I would love to have been a fly on the wall during the pitch meeting for Dishonored. “Well, it’s Deus Ex meets BioShock,” someone undoubtedly said. “Oh hey, and let’s throw in some Half-Life 2 ’cause why not?”
It’s a bizarre, eclectic blend, the type of combination that might seem too ambitious to work. But the resulting game is nothing short of a masterpiece.
The challenge for a developer creating a role-playing game is to build a bond with the player, the kind of bond where the player as protagonist not only believes in the mission of his alter ego, but cares about the characters in the game on an emotional level. The story is the essence of any good RPG, and the developer must allow the player to feel the character's anger, frustration, joy or any of the myriad emotions through that story. A great RPG builds a trust with the player and demands that role-playing be the game.
And for that reason, Arkane Studios' Dishonored is a great RPG. My emotions drove my style of game play as the bodyguard Corvo, falsely accused of killing a beloved Empress and my friend. I started with the mindset that clearing my name was secondary to finding those that killed her and kidnapped her daughter, the future monarch that I had watched grow up in my time as their bodyguard. I began play in a non-lethal fashion, fully unaware that what I was about to experience went well beyond the traditional point-and-click RPGs.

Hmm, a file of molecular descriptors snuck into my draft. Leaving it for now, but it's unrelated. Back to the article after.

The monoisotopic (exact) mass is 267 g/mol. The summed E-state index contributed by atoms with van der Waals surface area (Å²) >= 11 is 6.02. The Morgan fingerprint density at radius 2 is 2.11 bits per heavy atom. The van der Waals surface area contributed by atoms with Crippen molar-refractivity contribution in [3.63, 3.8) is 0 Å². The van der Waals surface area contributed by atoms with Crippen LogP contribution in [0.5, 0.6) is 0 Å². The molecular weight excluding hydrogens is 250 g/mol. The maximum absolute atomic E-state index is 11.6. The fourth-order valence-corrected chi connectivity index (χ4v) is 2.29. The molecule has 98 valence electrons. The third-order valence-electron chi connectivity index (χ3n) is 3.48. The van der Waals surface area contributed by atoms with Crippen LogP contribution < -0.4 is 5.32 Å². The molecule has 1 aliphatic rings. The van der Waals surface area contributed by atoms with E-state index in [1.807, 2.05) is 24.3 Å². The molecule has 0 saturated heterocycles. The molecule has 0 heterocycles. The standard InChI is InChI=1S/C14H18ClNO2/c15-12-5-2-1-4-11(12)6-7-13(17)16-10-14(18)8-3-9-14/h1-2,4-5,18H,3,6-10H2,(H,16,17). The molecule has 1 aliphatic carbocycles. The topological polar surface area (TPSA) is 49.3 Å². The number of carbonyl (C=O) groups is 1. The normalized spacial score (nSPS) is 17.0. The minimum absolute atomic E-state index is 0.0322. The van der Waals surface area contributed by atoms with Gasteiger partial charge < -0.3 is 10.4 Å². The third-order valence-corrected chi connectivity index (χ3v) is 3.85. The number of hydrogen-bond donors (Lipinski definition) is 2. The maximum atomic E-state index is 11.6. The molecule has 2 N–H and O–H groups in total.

So, reaching a mark may involve overhearing a conversation about their location, blinking (teleporting) from rooftop to rooftop onto a window ledge, using dark vision to observe enemies through the wall and choosing just the right moment to enter. Then, once inside, possessing a rat in the house, scurrying through a vent (possession in Dishonored is a full transference of body) and finally blinking into the target's room. That's just one stealth approach. Should you choose, you can also just walk through the front door and cut down everybody in your way, summoning rats to gnaw on anyone who gets too close.
Dishonored’s nine missions are all very distinct. You’ll attend a society gala in disguise, scale a bridge, escape from prison, wander through flooded slums and stalk across rooftops. You'll take part in a duel, carry an unconscious man through a gauntlet of enemies and decide whether or not to become a torturer. Each mission is designed as a sandbox, allowing players to utilise whatever approach they want, and if you’re anything like me, you’ll take your time, getting the lay of the land, discovering alternate routes, listening in on conversations, taking on optional objectives, looking for secrets and treasure, and generally just playing.
Players who really take the time to enjoy the experience are rewarded too. The more runes, bone charms and money you find, the more you can augment and upgrade your character, and the more bad-ass you’ll become. In fact, by the last couple of missions I was almost too powerful; able to stalk, choke and kill with ease. Good thing there are hard and extra hard difficulty settings to move on to, which ramp up the perceptiveness of enemies and increase the general challenge.